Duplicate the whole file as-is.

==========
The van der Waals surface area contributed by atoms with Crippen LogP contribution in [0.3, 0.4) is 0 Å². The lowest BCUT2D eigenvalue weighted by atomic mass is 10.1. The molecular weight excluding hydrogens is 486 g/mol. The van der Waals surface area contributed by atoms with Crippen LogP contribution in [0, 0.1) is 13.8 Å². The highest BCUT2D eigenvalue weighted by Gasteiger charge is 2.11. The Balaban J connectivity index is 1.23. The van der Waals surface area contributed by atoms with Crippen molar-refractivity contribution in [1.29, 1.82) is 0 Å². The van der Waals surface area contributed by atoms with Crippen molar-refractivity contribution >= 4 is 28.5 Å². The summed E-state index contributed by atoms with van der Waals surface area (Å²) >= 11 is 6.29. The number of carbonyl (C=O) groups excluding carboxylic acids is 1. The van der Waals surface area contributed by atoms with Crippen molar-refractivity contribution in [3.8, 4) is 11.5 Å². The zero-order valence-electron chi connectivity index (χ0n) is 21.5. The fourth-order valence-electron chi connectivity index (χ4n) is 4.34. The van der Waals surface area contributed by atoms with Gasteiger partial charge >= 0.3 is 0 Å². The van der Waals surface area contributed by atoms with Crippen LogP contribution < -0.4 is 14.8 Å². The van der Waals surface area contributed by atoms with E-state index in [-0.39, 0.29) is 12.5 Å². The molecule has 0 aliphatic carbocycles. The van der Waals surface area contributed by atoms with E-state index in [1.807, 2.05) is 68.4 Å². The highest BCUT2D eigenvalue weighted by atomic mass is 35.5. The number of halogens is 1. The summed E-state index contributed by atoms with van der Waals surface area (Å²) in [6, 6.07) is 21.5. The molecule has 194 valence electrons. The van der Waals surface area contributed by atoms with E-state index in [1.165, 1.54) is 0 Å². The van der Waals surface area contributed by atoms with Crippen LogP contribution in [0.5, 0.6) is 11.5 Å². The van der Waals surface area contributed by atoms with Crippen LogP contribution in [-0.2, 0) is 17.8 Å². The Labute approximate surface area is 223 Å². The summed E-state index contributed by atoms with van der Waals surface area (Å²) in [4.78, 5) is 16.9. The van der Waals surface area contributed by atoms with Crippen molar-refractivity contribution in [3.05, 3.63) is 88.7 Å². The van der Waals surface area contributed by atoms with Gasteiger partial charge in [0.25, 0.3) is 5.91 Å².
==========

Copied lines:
The van der Waals surface area contributed by atoms with Crippen LogP contribution in [0.3, 0.4) is 0 Å². The lowest BCUT2D eigenvalue weighted by atomic mass is 10.1. The molecular weight excluding hydrogens is 486 g/mol. The van der Waals surface area contributed by atoms with Crippen LogP contribution in [0, 0.1) is 13.8 Å². The highest BCUT2D eigenvalue weighted by Gasteiger charge is 2.11. The Balaban J connectivity index is 1.23. The van der Waals surface area contributed by atoms with Crippen molar-refractivity contribution in [1.29, 1.82) is 0 Å². The van der Waals surface area contributed by atoms with Crippen molar-refractivity contribution >= 4 is 28.5 Å². The summed E-state index contributed by atoms with van der Waals surface area (Å²) >= 11 is 6.29. The number of carbonyl (C=O) groups excluding carboxylic acids is 1. The van der Waals surface area contributed by atoms with Crippen molar-refractivity contribution in [3.8, 4) is 11.5 Å². The zero-order valence-electron chi connectivity index (χ0n) is 21.5. The fourth-order valence-electron chi connectivity index (χ4n) is 4.34. The van der Waals surface area contributed by atoms with Gasteiger partial charge >= 0.3 is 0 Å². The van der Waals surface area contributed by atoms with Crippen LogP contribution < -0.4 is 14.8 Å². The van der Waals surface area contributed by atoms with E-state index in [-0.39, 0.29) is 12.5 Å². The molecule has 0 aliphatic carbocycles. The van der Waals surface area contributed by atoms with E-state index in [1.807, 2.05) is 68.4 Å². The highest BCUT2D eigenvalue weighted by atomic mass is 35.5. The number of halogens is 1. The summed E-state index contributed by atoms with van der Waals surface area (Å²) in [6, 6.07) is 21.5. The molecule has 194 valence electrons. The van der Waals surface area contributed by atoms with E-state index in [1.165, 1.54) is 0 Å². The van der Waals surface area contributed by atoms with Crippen LogP contribution in [0.5, 0.6) is 11.5 Å². The van der Waals surface area contributed by atoms with Crippen LogP contribution in [-0.2, 0) is 17.8 Å². The Labute approximate surface area is 223 Å². The summed E-state index contributed by atoms with van der Waals surface area (Å²) in [4.78, 5) is 16.9. The van der Waals surface area contributed by atoms with Crippen molar-refractivity contribution in [3.05, 3.63) is 88.7 Å². The van der Waals surface area contributed by atoms with Gasteiger partial charge in [0.25, 0.3) is 5.91 Å².